Our Sharing Our Wellness conversation is about what keeps you mentally well and helps get through the bad days. I’m going to share something which has been going on for me this year and what helped….
Today is 28th November and I’m in work. That never happens. This is always the first Annual Leave day I book in every year because it's my auntie’s birthday. But this year is different. She passed away over the summer at the age of 102.
If we’ve ever, met you will probably have heard me mention Auntie Eil (my Great Aunt, technically - and metaphorically) who brought me up. My parents divorced when I was quite young and after a lot of uncertainty and mess, my sister and I went to live with my Grandma and her sister. They were both teachers, albeit well into their retirement by then, and they made sure we grew up in a safe home, where learning was valued, responsibility and conscience were important and hard work was rewarded. Auntie Eil in particular was tireless. When my Grandma suddenly passed away, Auntie Eil felt she had to fill a role as centre of the family and look after everyone - though she would have shied away from this if she'd felt able to. I think perhaps she never fully appreciated how good she became at it, in her own way. She'd seen all us of as children so she knew us with a truer eye than we sometimes saw ourselves. She was always great at little, magically timed surprises – with a crafty little smile as she pulled something out of a drawer that she’d had ready for months or even years. Listening, patience, effort, bringing a little joy to others, being kind. Even as she lay dying in hospital, she was still doing this. She wasn’t a gossip, she was more considered than that. She was what we'd now call a catalyst and connector. Finding out what everyone was up to, sharing and connecting, that was her way of keeping us all together as a family, even to her last hours.
Although I’ve had to deal with bereavement before, this was a day I’d been dreading all my life. For a couple of months before she died, I struggled to hold it together: I would be at work knowing she was running out of time, stuck in the hospital bed she’d always wanted to avoid (and managed to, living at home up until those final few weeks). But then, Auntie Eil would be the first to tell me - and she did - that work was where I should be: focus on what you can do, what's needed, don’t worry about her. So I kept giving my performance of the role of CEO of Macc - the character which is sort of like me but not quite. As the days passed, I noticed it was becoming harder to be positive and friendly in meetings. As Auntie Eil was, I’m basically a shy person who makes the effort to be more outgoing. A key part of my job is to build relationships and influence. You have always to balance keeping a positive attitude and being challenging where that’s the right thing to do. That takes a lot of emotional energy and I was using all mine up. Fortunately, I have very supportive colleagues at Macc and beyond. They know me well enough to know when I need space and quiet time. Work helped keep me focused on something practical and productive when I was essentially powerless.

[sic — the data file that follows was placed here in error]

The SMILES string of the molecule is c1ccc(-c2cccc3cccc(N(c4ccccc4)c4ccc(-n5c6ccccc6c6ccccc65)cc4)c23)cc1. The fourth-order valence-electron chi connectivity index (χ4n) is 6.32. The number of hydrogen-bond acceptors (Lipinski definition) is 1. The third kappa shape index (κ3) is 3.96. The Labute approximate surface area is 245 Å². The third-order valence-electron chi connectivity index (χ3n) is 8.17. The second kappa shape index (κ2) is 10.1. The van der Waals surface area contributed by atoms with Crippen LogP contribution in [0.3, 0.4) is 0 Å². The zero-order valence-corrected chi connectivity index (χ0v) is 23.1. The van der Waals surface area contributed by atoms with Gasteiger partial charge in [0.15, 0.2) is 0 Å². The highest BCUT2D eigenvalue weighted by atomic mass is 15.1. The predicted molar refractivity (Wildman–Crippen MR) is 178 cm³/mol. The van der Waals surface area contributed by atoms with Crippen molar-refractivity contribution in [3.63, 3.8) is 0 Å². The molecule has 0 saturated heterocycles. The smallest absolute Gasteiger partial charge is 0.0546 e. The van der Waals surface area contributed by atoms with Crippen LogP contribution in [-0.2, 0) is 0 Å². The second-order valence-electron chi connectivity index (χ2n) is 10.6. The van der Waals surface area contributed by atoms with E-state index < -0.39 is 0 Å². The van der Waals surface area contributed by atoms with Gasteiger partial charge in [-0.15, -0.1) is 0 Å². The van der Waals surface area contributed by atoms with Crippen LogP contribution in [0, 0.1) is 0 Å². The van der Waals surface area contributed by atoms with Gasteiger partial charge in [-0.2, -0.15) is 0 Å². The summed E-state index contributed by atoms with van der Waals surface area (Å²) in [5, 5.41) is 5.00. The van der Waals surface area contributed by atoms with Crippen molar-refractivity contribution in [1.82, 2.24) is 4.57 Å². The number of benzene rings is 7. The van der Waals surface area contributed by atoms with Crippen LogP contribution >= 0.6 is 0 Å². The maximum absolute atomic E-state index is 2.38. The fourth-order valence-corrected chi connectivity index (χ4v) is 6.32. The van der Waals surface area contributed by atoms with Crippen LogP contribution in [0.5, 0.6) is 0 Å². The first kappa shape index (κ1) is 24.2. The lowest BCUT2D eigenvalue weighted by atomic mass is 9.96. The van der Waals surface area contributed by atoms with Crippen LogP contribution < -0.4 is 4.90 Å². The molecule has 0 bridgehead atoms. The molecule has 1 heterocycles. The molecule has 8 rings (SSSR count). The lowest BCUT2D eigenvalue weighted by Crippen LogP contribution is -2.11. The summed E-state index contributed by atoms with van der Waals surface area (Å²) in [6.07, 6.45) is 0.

When Auntie Eil died at the beginning of June, my role at work gave me some solidity – it helped my sense of identity and clarity of purpose at a time when the landscape of my life seemed to be shifting around me. Working in a small charity is never ever dull: there is always something more to do, more opportunity. That momentum helped. I’m lucky to have a role where it’s about making a difference for others, even if it’s in a more indirect way than most other charities. That helps keep some meaning for me, even during the darkest of days. I'm still relatively very privileged and lucky in so many ways. But in those weeks, I was especially grateful for purposeful, meaningful work.
One thing I’ve been surprised to learn about myself is that the memory wrapped up in objects really resonates for me – not valuable things, just little associations. In my office at Macc now there are a few things which we rescued from being thrown away when clearing our old family home in Birkenhead. They’re familiar to me and it’s nice to see them being used. At home, as well as my Grandma’s old digital alarm clock (great bit of 80s tech!) I've now got Auntie Eil's bedside lamp. The pair of them see me off to sleep at night and are there when I wake. Allowing memories to keep coming back is important: they’re how I got to here and now.
We expect people to display a level of “OK-ness” a lot of the time: Auntie Eil would have quoted her own mother and said “muna grumble”. I’m forced to recognise that I’ve probably not been following a lot of the advice I’ve given to others in the past about taking time out, having space to remember and reflect, having conversations….but then I think you have to find what works for you. Even the decision to write this was something I worried about as I’ve really struggled writing anything at all this year. Have I really got anything helpful to say? Is it sharing too much? I don’t know that I have any special insight to offer except that I’ve learned there is no “right” way to deal with grief to support someone – even if that someone is yourself. It comes down to listening. For me, it was recognising that being at work and getting on with doing something useful has probably been the single biggest help of all. I know who I picked that up from.
In memory of Eileen Quinn 28/11/1915 – 09/06/2018